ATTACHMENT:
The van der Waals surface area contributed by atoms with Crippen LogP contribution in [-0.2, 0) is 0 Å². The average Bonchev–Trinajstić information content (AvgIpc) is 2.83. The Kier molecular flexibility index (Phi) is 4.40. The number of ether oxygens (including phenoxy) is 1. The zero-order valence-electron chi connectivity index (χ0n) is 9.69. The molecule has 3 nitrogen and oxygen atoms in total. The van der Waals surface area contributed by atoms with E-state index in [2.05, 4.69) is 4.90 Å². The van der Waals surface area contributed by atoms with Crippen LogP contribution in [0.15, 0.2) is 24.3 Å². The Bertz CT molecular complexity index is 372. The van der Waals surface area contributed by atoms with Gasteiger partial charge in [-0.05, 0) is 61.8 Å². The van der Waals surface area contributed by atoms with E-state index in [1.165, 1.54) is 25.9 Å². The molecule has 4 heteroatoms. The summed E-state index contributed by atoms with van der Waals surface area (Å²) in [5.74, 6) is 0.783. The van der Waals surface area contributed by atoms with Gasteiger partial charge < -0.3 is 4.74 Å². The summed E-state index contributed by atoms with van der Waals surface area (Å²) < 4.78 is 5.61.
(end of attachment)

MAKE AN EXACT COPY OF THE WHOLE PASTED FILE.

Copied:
The van der Waals surface area contributed by atoms with Crippen LogP contribution in [-0.2, 0) is 0 Å². The average Bonchev–Trinajstić information content (AvgIpc) is 2.83. The Kier molecular flexibility index (Phi) is 4.40. The number of ether oxygens (including phenoxy) is 1. The zero-order valence-electron chi connectivity index (χ0n) is 9.69. The molecule has 3 nitrogen and oxygen atoms in total. The van der Waals surface area contributed by atoms with E-state index in [2.05, 4.69) is 4.90 Å². The van der Waals surface area contributed by atoms with Crippen LogP contribution in [0.15, 0.2) is 24.3 Å². The Bertz CT molecular complexity index is 372. The van der Waals surface area contributed by atoms with Gasteiger partial charge in [-0.05, 0) is 61.8 Å². The van der Waals surface area contributed by atoms with E-state index in [1.165, 1.54) is 25.9 Å². The molecule has 4 heteroatoms. The summed E-state index contributed by atoms with van der Waals surface area (Å²) in [5.74, 6) is 0.783. The van der Waals surface area contributed by atoms with Gasteiger partial charge < -0.3 is 4.74 Å². The summed E-state index contributed by atoms with van der Waals surface area (Å²) < 4.78 is 5.61.